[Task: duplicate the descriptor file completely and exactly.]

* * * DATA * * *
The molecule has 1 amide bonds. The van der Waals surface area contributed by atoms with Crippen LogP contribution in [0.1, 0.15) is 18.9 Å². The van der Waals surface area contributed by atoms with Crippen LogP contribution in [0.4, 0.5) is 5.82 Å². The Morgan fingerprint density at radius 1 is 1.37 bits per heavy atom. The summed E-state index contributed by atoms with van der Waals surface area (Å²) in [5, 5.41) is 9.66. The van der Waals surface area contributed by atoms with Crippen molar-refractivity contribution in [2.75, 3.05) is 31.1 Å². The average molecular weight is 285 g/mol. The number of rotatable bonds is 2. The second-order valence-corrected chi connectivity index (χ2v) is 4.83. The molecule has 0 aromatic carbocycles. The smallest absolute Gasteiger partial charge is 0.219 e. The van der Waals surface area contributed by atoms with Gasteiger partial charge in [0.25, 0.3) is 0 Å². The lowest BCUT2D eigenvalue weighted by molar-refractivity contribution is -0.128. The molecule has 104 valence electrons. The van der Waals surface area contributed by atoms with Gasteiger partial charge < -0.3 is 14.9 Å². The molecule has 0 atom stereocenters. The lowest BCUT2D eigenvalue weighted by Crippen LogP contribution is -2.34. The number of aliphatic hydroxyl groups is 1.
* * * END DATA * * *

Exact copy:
The molecule has 1 amide bonds. The van der Waals surface area contributed by atoms with Crippen LogP contribution in [0.1, 0.15) is 18.9 Å². The van der Waals surface area contributed by atoms with Crippen LogP contribution in [0.4, 0.5) is 5.82 Å². The Morgan fingerprint density at radius 1 is 1.37 bits per heavy atom. The summed E-state index contributed by atoms with van der Waals surface area (Å²) in [5, 5.41) is 9.66. The van der Waals surface area contributed by atoms with Crippen molar-refractivity contribution in [2.75, 3.05) is 31.1 Å². The average molecular weight is 285 g/mol. The number of rotatable bonds is 2. The second-order valence-corrected chi connectivity index (χ2v) is 4.83. The molecule has 0 aromatic carbocycles. The smallest absolute Gasteiger partial charge is 0.219 e. The van der Waals surface area contributed by atoms with Gasteiger partial charge in [0.25, 0.3) is 0 Å². The lowest BCUT2D eigenvalue weighted by molar-refractivity contribution is -0.128. The molecule has 104 valence electrons. The van der Waals surface area contributed by atoms with Gasteiger partial charge < -0.3 is 14.9 Å². The molecule has 0 atom stereocenters. The lowest BCUT2D eigenvalue weighted by Crippen LogP contribution is -2.34. The number of aliphatic hydroxyl groups is 1.